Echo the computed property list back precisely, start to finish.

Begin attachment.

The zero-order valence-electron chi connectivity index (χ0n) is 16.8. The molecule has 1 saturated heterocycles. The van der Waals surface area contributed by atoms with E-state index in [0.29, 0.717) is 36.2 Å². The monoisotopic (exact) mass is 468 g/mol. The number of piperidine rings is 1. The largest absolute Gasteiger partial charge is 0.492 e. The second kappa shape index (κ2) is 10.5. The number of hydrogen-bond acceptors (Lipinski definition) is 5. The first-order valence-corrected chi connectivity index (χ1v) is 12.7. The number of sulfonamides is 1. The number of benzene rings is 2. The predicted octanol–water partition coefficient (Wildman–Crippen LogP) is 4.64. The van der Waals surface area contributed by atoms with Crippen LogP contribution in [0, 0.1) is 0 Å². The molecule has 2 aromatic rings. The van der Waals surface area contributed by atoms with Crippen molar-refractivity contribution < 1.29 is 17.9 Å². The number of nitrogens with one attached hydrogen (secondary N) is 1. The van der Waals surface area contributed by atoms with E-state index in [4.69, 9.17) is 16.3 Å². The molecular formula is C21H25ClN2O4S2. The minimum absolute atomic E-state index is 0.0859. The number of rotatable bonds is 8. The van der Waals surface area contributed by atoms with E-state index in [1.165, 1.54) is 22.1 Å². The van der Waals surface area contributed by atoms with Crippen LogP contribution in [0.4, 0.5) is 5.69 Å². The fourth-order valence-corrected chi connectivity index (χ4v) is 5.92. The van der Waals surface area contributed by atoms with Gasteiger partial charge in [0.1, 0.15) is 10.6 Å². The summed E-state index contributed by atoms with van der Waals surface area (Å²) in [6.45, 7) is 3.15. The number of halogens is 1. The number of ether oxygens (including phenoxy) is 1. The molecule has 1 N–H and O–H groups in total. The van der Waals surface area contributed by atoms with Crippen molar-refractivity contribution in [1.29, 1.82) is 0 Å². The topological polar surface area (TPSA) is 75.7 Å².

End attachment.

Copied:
The zero-order valence-electron chi connectivity index (χ0n) is 16.8. The molecule has 1 saturated heterocycles. The van der Waals surface area contributed by atoms with E-state index in [0.29, 0.717) is 36.2 Å². The monoisotopic (exact) mass is 468 g/mol. The number of piperidine rings is 1. The largest absolute Gasteiger partial charge is 0.492 e. The second kappa shape index (κ2) is 10.5. The number of hydrogen-bond acceptors (Lipinski definition) is 5. The first-order valence-corrected chi connectivity index (χ1v) is 12.7. The number of sulfonamides is 1. The number of benzene rings is 2. The predicted octanol–water partition coefficient (Wildman–Crippen LogP) is 4.64. The van der Waals surface area contributed by atoms with Crippen LogP contribution in [0, 0.1) is 0 Å². The molecule has 2 aromatic rings. The van der Waals surface area contributed by atoms with Crippen molar-refractivity contribution < 1.29 is 17.9 Å². The number of nitrogens with one attached hydrogen (secondary N) is 1. The van der Waals surface area contributed by atoms with E-state index in [4.69, 9.17) is 16.3 Å². The molecular formula is C21H25ClN2O4S2. The minimum absolute atomic E-state index is 0.0859. The number of rotatable bonds is 8. The van der Waals surface area contributed by atoms with E-state index in [1.165, 1.54) is 22.1 Å². The van der Waals surface area contributed by atoms with Crippen LogP contribution in [0.4, 0.5) is 5.69 Å². The fourth-order valence-corrected chi connectivity index (χ4v) is 5.92. The van der Waals surface area contributed by atoms with Gasteiger partial charge in [0.1, 0.15) is 10.6 Å². The summed E-state index contributed by atoms with van der Waals surface area (Å²) in [6.45, 7) is 3.15. The number of halogens is 1. The number of ether oxygens (including phenoxy) is 1. The molecule has 1 N–H and O–H groups in total. The van der Waals surface area contributed by atoms with Crippen molar-refractivity contribution in [1.29, 1.82) is 0 Å². The topological polar surface area (TPSA) is 75.7 Å².